I just bought Sky Atlas 2000.0 Deluxe from amazon.com and wanted to write a review to help other buyers in making the right decision. I couldn't decide between the Spiral bound edition($49.95) or the Deluxe (paperback) edition ($39.95). Both of these sound like one and the same version (except for the names that amazon.com gives them), and I know that Sky Publishing/Cambridge University Press sells only one Deluxe non-laminated version. But amazon.com sells these as two different items at two different prices. Still confused, but rather confident, I bought the Deluxe version ($39.95), and it IS the Deluxe version that is sold elsewhere. In other words, DON'T BUY THE $50 VERSION until you contact amazon.com to see if there is a difference between the two! As far as I know, (and I could be wrong) it is the exact same as the paperback (Deluxe) version, so don't waste your money needlessly! It is color coded with 8.2mm per degree, a maroon colored cover, and spiral-bound foldout charts. I am absolutely thrilled with it, I am amazed at its quality, it's sure to be an invaluable guide for years to come. HIGHLY RECOMMENDED! One more note, if you are considering the deluxe laminated version, you should think twice, because you could buy the regular deluxe version and the laminated desk version for the same price (apx $120) as the laminated deluxe! Another option (this is what I've done) is to buy a piece of clear plexigass to cover your charts when outside. This will keep the dew off the front of your charts. And when observing, flip the dew resistant cover over the plexiglass to keep the other charts dry. This is a cheap way of protecting your charts from dew without having them laminated. 6/12/00
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33 of 35 people found the following review helpful By Jeff Pickens on November 3, 2000
Format: Paperback
Will Tirion has certainly become our time's best-known and best-selling stellar cartographer. The SkyAtlas 2000 is a work of art, as well as a wonderfully useful tool. I have used it for over a year (the color version) with great enjoyment with both 8x56 binoculars and a 4 inch refractor. As the magnitude limits of my binoculars approach 8 to 8.5 (depending on "seeing" and darkness conditions,) this is a perfect binocular observing tool--it plots stars to magnitude 8.5. I have wished on several occasions that the atlas plotted stars to magnitude 9 or 9.5, so that finding a few of the deep sky objects through the telescope might be easier (especially on higher power and tighter field of view.) There are several computer planetarium programs that accomplish this, allowing custom printable field maps for use at the telescope. Nevertheless, I have found the beauty of the atlas second to none, and simply enjoy scanning its pages with awe--this book was as much a labor of love as a work of accuracy! Hat's off to Tirion and Sinnott for presenting amateur astronomers with a beautiful, accurate, and useful work.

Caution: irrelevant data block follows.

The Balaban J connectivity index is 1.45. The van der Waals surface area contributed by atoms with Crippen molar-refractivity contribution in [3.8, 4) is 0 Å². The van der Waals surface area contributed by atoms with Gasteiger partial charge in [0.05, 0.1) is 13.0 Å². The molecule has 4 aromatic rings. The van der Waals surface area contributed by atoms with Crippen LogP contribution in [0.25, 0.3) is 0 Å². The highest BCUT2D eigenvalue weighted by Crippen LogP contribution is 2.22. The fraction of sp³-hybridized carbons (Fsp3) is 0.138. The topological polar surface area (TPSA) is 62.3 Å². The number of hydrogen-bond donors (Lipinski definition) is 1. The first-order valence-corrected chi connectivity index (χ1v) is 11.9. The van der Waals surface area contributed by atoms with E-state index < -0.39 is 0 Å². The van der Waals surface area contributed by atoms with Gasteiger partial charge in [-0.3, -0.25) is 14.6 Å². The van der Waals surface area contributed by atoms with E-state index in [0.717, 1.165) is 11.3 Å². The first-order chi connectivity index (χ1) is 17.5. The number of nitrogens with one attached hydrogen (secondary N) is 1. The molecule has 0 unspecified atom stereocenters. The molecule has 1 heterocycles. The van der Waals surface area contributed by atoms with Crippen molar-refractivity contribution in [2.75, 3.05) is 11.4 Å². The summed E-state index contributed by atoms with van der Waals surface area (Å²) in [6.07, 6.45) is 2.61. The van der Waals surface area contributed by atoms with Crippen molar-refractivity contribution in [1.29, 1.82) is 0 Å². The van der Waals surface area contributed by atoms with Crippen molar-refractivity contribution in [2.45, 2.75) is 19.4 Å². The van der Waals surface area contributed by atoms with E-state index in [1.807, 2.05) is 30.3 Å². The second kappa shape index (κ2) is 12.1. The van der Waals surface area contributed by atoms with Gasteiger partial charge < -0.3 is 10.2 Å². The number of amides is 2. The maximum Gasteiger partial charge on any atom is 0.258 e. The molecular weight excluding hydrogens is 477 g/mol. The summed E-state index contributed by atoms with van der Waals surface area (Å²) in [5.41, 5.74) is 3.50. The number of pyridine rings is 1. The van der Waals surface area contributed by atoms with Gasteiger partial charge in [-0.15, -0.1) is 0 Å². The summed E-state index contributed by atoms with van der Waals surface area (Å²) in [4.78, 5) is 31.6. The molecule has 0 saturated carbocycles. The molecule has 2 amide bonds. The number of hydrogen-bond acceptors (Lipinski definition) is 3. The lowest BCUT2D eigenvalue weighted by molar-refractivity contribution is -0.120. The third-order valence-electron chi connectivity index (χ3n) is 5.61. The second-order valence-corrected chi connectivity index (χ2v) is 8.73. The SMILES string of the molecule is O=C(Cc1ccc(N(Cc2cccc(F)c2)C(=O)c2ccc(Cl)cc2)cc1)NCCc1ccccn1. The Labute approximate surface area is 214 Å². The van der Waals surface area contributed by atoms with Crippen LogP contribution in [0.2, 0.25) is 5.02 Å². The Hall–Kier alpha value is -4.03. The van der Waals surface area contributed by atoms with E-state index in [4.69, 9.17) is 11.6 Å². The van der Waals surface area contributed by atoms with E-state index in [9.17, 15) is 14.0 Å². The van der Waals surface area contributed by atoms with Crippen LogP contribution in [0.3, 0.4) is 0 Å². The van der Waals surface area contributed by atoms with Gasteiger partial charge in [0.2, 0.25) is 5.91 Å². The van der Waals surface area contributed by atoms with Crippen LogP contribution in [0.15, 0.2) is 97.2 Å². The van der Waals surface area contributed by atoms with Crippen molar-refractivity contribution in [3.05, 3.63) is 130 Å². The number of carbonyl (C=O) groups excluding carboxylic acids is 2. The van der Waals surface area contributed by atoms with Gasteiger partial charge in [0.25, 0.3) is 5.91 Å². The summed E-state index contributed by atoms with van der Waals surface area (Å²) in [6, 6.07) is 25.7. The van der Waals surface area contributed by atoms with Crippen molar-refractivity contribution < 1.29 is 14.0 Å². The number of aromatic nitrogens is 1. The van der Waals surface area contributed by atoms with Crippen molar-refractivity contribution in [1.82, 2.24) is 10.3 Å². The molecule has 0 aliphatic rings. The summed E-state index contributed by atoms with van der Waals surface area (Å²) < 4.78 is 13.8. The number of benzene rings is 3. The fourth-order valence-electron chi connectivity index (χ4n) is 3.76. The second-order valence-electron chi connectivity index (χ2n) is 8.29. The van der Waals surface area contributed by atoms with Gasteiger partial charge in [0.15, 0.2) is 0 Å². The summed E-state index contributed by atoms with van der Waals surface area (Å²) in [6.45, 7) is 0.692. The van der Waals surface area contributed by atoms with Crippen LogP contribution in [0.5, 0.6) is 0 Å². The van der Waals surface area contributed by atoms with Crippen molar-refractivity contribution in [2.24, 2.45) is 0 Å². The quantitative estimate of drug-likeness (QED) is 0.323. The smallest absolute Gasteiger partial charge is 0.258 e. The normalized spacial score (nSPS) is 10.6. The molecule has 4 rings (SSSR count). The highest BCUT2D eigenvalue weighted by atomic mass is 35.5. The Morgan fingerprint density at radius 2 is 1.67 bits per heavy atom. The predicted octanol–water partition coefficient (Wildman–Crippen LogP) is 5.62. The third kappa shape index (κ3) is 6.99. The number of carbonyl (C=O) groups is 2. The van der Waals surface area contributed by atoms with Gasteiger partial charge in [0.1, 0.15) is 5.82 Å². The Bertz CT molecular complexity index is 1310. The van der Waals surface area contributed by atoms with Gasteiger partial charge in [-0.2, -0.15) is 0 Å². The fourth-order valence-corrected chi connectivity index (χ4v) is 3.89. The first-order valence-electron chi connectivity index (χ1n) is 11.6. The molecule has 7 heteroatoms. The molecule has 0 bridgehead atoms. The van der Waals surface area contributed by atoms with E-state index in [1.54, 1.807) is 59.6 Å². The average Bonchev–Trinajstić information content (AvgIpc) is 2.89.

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32 of 34 people found the following review helpful By Bill Wiegert on April 26, 2001
Format: Paperback
An atlas is intended as a reference rather than a tutorial device. As such, an atlas is not something one can "learn astronomy" from, or use to gather information about celestial objects. An atlas is quite simply a celestial road map. A tool you can use to plan or plot your way around the night sky. And a good one is a vitally important tool for any serious astronomer - amateur or professional.
There are a few modest atlases available, which are ideally suited for the novice and the beginner. Noteworthy are The Cambridge Star Atlas; The Constellation Guidebook; and The Observer's Sky Atlas. Instructions on how to use them, plus a glossary or lexicon and some rudimentary coaching, (i.e.: - commentary on celestial coordinates and proper motion) distinguish these as "quick references", which are easier for the beginner to grasp, and are handy for advanced users because of their small size and portability.
However, for the serious amateur with a small or medium telescope, the Sky Atlas 2000.0 is absolutely unrivaled as a field reference. In fact, we find it so remarkable, that we've given it "Honorable Mention" status on the Belmont Society's Required Reading list for the amateur astronomer.
We prefer the Deluxe Version, with black stars on a white background. Deep sky objects are color coded, with red ellipses representing galaxies as they appear to our line of sight. The Milky Way dominance is portrayed in varying shades of blue. The handsome "leather-look" burgundy cover is spiral bound - a very stalwart arrangement. The pages are well suited for pencil notes, (ours are chock full) for things like the personal endorsement of a certain eyepiece or filter for a particular object or area. One member notes film types and exposure times.